alexa Sialorrhea: a review of a vexing, often unrecognized sign of oropharyngeal and esophageal disease.
Biochemistry

Biochemistry

Biochemistry & Physiology: Open Access

Author(s): Boyce HW, Bakheet MR

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Abstract Saliva is produced by the major salivary glands (parotid, submandibular, and sublingual), as well as several smaller glands. Salivary flow can be altered by multiple entities. There is much written regarding xerostomia ("dry mouth"), the condition related to inhibited or decreased salivary flow. This condition is widely recognized in certain systemic diseases, particularly Sjögren syndrome, diabetes mellitus, after anticholinergic, antihistamine, and decongestant medications, as well as states of enhanced sympathetic drive, such as anxiety or emotional disturbances and various other psychosocial conditions. On the other hand, sialorrhea or ptyalism, the condition of increased salivary flow, is rarely discussed in the clinical literature. Sialorrhea can occur with various neurologic disorders, infections, the secretory phase of the menstrual cycle, heavy metal poisoning, Wilson disease, Angelman syndrome, as well as a relatively unknown condition called idiopathic paroxysmal sialorrhea. Normal salivation may be altered by drugs (such as clozapine, risperidone, nitrazepam, lithium, and bethanecol) that have a cholinergic effect that induces sialorrhea. This report focuses on sialorrhea as it relates to disorders of the oropharynx and esophagus. The patient typically recognizes a problem with excessive "foamy mucus" but does not understand its origin. Infections and obstruction are the most common oropharyngeal causes. Increased salivary flow occurs as a typically subtle manifestation of gastroesophageal reflux disease. This occurrence is referred to as water brash. Idiopathic achalasia and megaesophagus due to the parasite Trypanosoma cruzi are regularly associated with sialorrhea. Esophageal obstruction (foreign body, cancer, or stricture formation), infection, and nasogastric intubation are the more common conditions associated with the symptomatic sequelae of sialorrhea. Sialorrhea-related respiratory and pulmonary complications are greatest in those with a diminished sensation of salivary flow and hypopharyngeal retention. Extremes of age, the chronically debilitated, or those in chronic care facilities, especially associated with cerebrovascular accidents and esophageal cancer, typically comprise this population. For the patient with an intact awareness of saliva, sialorrhea can present with significant social stigmas. Occult drooling or regular oral evacuation into a tissue or "spit cup" is socially incapacitating. This report provides a review of the physiology, pathogenesis, clinical manifestations, and therapeutic options for sialorrhea. Physicians and other healthcare professionals should recognize the importance of sialorrhea as a possible indicator or complication of a variety of disease states of the oropharynx and esophagus as well as its impact on the patient's physical and social quality of life.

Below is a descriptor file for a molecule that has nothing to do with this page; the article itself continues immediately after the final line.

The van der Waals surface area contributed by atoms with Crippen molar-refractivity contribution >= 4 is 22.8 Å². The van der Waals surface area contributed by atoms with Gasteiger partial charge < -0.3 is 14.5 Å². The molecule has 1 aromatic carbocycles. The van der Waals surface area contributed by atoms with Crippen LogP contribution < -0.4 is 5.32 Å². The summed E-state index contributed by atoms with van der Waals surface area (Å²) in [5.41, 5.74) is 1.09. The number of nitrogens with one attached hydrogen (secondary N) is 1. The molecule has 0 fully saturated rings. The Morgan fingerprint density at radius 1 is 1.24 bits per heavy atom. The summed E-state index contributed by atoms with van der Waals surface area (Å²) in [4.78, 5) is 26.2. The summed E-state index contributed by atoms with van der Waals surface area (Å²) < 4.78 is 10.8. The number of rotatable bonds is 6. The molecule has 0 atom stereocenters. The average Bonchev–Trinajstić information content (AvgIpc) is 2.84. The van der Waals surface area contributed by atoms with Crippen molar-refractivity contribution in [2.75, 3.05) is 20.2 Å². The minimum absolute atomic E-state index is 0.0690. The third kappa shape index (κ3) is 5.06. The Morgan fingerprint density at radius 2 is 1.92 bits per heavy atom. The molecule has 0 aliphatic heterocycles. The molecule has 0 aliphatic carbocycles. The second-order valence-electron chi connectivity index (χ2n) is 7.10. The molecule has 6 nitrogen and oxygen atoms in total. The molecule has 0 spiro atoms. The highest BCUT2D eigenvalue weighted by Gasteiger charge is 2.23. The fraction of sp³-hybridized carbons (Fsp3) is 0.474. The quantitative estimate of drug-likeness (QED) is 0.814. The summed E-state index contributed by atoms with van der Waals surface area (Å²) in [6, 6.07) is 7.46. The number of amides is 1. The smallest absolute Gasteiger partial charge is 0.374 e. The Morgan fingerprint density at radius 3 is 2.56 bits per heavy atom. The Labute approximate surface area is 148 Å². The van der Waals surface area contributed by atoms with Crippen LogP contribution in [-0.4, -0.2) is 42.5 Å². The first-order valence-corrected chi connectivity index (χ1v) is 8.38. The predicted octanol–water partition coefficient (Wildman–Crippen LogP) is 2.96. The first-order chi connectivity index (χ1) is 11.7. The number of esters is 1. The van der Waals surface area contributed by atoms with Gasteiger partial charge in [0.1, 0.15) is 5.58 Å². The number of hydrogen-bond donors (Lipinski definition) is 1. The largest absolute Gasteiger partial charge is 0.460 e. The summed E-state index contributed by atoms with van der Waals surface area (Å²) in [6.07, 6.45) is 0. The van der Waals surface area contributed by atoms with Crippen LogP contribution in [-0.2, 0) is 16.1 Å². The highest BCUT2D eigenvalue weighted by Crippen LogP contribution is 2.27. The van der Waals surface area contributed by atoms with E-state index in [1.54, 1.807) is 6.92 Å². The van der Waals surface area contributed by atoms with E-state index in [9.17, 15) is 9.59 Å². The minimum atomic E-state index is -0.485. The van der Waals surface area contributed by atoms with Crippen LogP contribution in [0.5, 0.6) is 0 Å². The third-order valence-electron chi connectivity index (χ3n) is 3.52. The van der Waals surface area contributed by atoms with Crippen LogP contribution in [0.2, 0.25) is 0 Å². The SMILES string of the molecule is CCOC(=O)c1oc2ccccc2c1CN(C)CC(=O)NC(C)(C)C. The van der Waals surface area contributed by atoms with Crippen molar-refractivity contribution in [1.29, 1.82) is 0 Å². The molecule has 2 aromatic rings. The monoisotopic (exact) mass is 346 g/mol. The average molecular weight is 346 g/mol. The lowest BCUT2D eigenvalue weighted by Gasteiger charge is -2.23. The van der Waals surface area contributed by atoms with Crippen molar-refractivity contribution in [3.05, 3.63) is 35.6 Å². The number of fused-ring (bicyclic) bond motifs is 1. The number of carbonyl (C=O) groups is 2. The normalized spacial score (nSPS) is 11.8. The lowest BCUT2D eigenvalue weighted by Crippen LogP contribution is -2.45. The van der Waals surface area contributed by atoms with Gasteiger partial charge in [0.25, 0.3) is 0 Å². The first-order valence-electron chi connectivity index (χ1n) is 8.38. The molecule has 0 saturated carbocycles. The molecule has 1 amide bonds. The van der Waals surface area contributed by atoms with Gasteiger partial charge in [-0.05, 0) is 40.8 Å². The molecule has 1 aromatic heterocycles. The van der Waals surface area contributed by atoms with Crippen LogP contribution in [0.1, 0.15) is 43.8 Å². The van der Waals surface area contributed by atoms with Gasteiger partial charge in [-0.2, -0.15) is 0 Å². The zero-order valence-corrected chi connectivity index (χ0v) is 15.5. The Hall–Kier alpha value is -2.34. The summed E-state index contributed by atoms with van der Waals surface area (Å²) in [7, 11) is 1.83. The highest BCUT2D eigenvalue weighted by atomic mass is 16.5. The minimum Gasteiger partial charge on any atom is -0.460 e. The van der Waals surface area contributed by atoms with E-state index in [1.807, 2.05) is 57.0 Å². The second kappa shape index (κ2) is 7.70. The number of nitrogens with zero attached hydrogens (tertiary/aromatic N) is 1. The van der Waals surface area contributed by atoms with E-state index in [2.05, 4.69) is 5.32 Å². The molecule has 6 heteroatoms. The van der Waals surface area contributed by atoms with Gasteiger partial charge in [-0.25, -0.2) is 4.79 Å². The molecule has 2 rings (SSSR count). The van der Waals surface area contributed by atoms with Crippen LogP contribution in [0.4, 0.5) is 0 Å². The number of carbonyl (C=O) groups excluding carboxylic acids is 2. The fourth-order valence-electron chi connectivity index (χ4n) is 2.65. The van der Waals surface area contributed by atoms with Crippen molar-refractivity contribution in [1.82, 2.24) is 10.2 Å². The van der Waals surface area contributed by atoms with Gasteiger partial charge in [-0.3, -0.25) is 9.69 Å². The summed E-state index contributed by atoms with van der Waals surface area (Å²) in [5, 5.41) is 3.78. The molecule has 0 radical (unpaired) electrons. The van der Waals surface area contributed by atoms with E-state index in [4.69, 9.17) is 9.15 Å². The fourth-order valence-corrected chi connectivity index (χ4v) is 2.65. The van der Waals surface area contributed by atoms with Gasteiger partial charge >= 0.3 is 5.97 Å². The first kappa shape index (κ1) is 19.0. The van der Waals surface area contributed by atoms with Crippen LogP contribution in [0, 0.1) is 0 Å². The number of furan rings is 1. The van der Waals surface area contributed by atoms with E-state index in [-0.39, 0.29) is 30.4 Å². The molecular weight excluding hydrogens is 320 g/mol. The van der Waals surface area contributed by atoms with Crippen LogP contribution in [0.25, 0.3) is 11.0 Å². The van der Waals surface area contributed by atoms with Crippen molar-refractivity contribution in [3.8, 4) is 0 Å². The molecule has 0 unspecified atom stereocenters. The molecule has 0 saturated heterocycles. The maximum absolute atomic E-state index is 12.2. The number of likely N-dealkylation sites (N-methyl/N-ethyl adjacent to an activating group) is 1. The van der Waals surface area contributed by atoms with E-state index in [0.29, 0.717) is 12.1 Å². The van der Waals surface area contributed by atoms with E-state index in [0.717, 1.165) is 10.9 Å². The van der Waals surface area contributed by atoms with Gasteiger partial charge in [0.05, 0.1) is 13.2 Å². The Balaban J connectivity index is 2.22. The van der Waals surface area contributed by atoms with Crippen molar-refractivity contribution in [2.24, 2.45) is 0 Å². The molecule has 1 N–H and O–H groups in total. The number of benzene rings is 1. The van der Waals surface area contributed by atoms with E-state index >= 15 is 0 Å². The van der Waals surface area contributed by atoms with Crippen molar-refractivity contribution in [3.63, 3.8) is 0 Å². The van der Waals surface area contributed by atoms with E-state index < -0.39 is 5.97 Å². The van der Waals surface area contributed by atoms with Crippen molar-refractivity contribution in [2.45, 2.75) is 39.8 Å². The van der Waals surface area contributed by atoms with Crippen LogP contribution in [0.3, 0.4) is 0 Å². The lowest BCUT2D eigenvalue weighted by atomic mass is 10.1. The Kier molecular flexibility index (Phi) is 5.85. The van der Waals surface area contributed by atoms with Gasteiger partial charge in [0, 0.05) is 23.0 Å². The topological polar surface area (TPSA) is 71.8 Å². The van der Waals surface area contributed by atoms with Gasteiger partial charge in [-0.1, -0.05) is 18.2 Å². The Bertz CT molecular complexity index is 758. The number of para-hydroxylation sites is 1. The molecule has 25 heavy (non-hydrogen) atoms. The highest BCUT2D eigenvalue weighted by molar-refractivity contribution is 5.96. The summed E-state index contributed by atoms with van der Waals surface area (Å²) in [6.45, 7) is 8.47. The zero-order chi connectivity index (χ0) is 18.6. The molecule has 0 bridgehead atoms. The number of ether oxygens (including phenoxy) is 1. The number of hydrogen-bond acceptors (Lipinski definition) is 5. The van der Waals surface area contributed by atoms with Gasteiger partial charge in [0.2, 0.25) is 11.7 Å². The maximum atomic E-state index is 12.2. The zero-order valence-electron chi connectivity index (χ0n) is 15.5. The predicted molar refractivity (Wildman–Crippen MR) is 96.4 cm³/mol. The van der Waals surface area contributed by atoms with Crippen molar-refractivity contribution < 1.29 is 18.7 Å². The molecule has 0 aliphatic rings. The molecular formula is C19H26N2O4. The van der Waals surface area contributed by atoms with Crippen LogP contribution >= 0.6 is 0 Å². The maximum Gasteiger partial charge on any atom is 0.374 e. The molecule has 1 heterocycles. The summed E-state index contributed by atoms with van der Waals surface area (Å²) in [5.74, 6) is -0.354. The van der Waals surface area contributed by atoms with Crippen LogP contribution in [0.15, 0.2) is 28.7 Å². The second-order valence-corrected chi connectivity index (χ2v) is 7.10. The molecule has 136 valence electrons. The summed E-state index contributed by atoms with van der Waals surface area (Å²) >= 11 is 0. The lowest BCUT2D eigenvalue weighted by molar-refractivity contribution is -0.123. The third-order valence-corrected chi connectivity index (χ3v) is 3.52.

This article was published in J Clin Gastroenterol and referenced in Biochemistry & Physiology: Open Access

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